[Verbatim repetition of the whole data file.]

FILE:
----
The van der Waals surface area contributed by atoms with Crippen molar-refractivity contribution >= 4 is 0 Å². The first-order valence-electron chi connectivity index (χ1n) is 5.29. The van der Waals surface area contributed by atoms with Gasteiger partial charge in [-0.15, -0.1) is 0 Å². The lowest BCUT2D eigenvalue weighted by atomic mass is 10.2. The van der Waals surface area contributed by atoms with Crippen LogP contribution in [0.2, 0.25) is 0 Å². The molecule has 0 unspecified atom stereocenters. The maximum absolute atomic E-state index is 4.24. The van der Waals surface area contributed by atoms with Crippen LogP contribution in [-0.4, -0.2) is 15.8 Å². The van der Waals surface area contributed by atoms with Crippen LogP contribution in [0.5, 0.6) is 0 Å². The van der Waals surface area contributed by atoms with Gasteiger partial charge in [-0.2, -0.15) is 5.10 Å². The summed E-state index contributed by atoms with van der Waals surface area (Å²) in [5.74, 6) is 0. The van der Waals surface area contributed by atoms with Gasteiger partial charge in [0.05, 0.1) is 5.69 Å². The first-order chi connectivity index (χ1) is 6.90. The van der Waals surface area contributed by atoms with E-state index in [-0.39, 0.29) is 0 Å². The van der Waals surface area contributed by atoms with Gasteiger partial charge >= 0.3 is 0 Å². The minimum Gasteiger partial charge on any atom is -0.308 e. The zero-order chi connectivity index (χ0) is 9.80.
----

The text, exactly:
The van der Waals surface area contributed by atoms with Crippen molar-refractivity contribution >= 4 is 0 Å². The first-order valence-electron chi connectivity index (χ1n) is 5.29. The van der Waals surface area contributed by atoms with Gasteiger partial charge in [-0.15, -0.1) is 0 Å². The lowest BCUT2D eigenvalue weighted by atomic mass is 10.2. The van der Waals surface area contributed by atoms with Crippen LogP contribution in [0.2, 0.25) is 0 Å². The molecule has 0 unspecified atom stereocenters. The maximum absolute atomic E-state index is 4.24. The van der Waals surface area contributed by atoms with Crippen LogP contribution in [-0.4, -0.2) is 15.8 Å². The van der Waals surface area contributed by atoms with Crippen LogP contribution in [0.5, 0.6) is 0 Å². The van der Waals surface area contributed by atoms with Gasteiger partial charge in [-0.2, -0.15) is 5.10 Å². The summed E-state index contributed by atoms with van der Waals surface area (Å²) in [5.74, 6) is 0. The van der Waals surface area contributed by atoms with Gasteiger partial charge in [0.05, 0.1) is 5.69 Å². The first-order chi connectivity index (χ1) is 6.90. The van der Waals surface area contributed by atoms with E-state index in [-0.39, 0.29) is 0 Å². The van der Waals surface area contributed by atoms with Gasteiger partial charge >= 0.3 is 0 Å². The minimum Gasteiger partial charge on any atom is -0.308 e. The zero-order chi connectivity index (χ0) is 9.80.